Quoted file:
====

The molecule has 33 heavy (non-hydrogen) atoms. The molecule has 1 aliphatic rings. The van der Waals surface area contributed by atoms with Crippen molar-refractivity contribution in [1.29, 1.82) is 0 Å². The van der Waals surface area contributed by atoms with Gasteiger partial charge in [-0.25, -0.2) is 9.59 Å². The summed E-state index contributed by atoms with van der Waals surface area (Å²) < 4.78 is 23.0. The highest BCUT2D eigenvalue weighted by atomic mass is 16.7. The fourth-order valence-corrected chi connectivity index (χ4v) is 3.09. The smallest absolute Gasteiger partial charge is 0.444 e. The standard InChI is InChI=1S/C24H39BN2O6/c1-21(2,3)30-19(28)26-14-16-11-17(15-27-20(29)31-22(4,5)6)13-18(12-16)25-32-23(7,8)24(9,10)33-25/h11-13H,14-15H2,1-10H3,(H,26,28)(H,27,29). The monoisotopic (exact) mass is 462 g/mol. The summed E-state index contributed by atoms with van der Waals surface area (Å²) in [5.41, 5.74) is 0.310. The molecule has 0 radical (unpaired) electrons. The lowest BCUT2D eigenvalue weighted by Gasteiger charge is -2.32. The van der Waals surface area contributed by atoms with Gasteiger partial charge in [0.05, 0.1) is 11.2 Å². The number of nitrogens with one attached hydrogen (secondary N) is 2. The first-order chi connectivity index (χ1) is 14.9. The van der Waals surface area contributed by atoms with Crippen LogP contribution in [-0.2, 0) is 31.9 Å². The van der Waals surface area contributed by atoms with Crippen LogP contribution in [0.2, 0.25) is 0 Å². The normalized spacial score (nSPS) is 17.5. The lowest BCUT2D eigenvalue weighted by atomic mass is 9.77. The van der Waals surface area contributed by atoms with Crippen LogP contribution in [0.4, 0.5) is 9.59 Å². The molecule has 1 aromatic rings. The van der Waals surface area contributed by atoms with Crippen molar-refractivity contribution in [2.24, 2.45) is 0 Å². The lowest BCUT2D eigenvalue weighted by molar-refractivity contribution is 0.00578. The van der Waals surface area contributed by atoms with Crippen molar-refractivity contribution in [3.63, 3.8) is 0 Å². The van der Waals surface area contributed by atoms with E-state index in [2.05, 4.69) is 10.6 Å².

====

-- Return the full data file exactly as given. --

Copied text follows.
The molecule has 33 heavy (non-hydrogen) atoms. The molecule has 1 aliphatic rings. The van der Waals surface area contributed by atoms with Crippen molar-refractivity contribution in [1.29, 1.82) is 0 Å². The van der Waals surface area contributed by atoms with Gasteiger partial charge in [-0.25, -0.2) is 9.59 Å². The summed E-state index contributed by atoms with van der Waals surface area (Å²) < 4.78 is 23.0. The highest BCUT2D eigenvalue weighted by atomic mass is 16.7. The fourth-order valence-corrected chi connectivity index (χ4v) is 3.09. The smallest absolute Gasteiger partial charge is 0.444 e. The standard InChI is InChI=1S/C24H39BN2O6/c1-21(2,3)30-19(28)26-14-16-11-17(15-27-20(29)31-22(4,5)6)13-18(12-16)25-32-23(7,8)24(9,10)33-25/h11-13H,14-15H2,1-10H3,(H,26,28)(H,27,29). The monoisotopic (exact) mass is 462 g/mol. The summed E-state index contributed by atoms with van der Waals surface area (Å²) in [5.41, 5.74) is 0.310. The molecule has 0 radical (unpaired) electrons. The lowest BCUT2D eigenvalue weighted by Gasteiger charge is -2.32. The van der Waals surface area contributed by atoms with Gasteiger partial charge in [0.05, 0.1) is 11.2 Å². The number of nitrogens with one attached hydrogen (secondary N) is 2. The first-order chi connectivity index (χ1) is 14.9. The van der Waals surface area contributed by atoms with Crippen LogP contribution in [-0.2, 0) is 31.9 Å². The van der Waals surface area contributed by atoms with Crippen LogP contribution in [0.2, 0.25) is 0 Å². The normalized spacial score (nSPS) is 17.5. The lowest BCUT2D eigenvalue weighted by atomic mass is 9.77. The van der Waals surface area contributed by atoms with Crippen LogP contribution in [0.4, 0.5) is 9.59 Å². The molecule has 1 aromatic rings. The van der Waals surface area contributed by atoms with Crippen molar-refractivity contribution in [2.24, 2.45) is 0 Å². The lowest BCUT2D eigenvalue weighted by molar-refractivity contribution is 0.00578. The van der Waals surface area contributed by atoms with Crippen molar-refractivity contribution in [3.63, 3.8) is 0 Å². The van der Waals surface area contributed by atoms with E-state index in [2.05, 4.69) is 10.6 Å².